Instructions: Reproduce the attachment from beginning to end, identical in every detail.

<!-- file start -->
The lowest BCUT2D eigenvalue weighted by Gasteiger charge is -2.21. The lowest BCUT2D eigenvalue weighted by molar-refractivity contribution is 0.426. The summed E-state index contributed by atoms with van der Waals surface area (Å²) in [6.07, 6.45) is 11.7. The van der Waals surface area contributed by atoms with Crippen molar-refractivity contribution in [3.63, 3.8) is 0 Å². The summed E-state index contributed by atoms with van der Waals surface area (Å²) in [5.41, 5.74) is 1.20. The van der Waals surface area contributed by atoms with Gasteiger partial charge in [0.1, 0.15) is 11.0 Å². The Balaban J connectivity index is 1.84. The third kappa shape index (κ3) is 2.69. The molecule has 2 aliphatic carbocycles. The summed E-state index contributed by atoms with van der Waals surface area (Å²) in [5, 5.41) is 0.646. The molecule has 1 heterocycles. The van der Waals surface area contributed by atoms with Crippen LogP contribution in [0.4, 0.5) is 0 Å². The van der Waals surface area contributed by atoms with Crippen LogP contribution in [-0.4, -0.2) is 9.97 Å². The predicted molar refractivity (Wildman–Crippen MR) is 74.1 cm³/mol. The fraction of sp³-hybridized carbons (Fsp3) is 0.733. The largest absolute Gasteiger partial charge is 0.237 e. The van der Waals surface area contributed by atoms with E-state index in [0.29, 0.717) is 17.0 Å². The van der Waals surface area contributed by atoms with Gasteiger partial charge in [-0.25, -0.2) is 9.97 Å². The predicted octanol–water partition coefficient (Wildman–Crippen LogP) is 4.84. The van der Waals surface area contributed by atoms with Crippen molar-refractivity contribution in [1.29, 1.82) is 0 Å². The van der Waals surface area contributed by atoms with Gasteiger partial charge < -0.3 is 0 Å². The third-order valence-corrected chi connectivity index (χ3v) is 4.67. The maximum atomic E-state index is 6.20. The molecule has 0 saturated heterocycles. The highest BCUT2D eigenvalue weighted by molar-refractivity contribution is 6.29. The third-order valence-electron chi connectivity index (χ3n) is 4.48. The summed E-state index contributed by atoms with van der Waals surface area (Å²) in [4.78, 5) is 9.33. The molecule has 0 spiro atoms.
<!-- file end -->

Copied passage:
The lowest BCUT2D eigenvalue weighted by Gasteiger charge is -2.21. The lowest BCUT2D eigenvalue weighted by molar-refractivity contribution is 0.426. The summed E-state index contributed by atoms with van der Waals surface area (Å²) in [6.07, 6.45) is 11.7. The van der Waals surface area contributed by atoms with Crippen molar-refractivity contribution in [3.63, 3.8) is 0 Å². The summed E-state index contributed by atoms with van der Waals surface area (Å²) in [5.41, 5.74) is 1.20. The van der Waals surface area contributed by atoms with Gasteiger partial charge in [0.1, 0.15) is 11.0 Å². The Balaban J connectivity index is 1.84. The third kappa shape index (κ3) is 2.69. The molecule has 2 aliphatic carbocycles. The summed E-state index contributed by atoms with van der Waals surface area (Å²) in [5, 5.41) is 0.646. The molecule has 1 heterocycles. The van der Waals surface area contributed by atoms with Crippen LogP contribution in [0.4, 0.5) is 0 Å². The van der Waals surface area contributed by atoms with Crippen LogP contribution in [-0.4, -0.2) is 9.97 Å². The predicted molar refractivity (Wildman–Crippen MR) is 74.1 cm³/mol. The fraction of sp³-hybridized carbons (Fsp3) is 0.733. The largest absolute Gasteiger partial charge is 0.237 e. The van der Waals surface area contributed by atoms with E-state index in [0.29, 0.717) is 17.0 Å². The van der Waals surface area contributed by atoms with Gasteiger partial charge in [-0.25, -0.2) is 9.97 Å². The predicted octanol–water partition coefficient (Wildman–Crippen LogP) is 4.84. The van der Waals surface area contributed by atoms with Crippen molar-refractivity contribution in [1.29, 1.82) is 0 Å². The van der Waals surface area contributed by atoms with Gasteiger partial charge < -0.3 is 0 Å². The third-order valence-corrected chi connectivity index (χ3v) is 4.67. The maximum atomic E-state index is 6.20. The molecule has 0 saturated heterocycles. The highest BCUT2D eigenvalue weighted by molar-refractivity contribution is 6.29. The third-order valence-electron chi connectivity index (χ3n) is 4.48. The summed E-state index contributed by atoms with van der Waals surface area (Å²) in [4.78, 5) is 9.33. The molecule has 0 spiro atoms.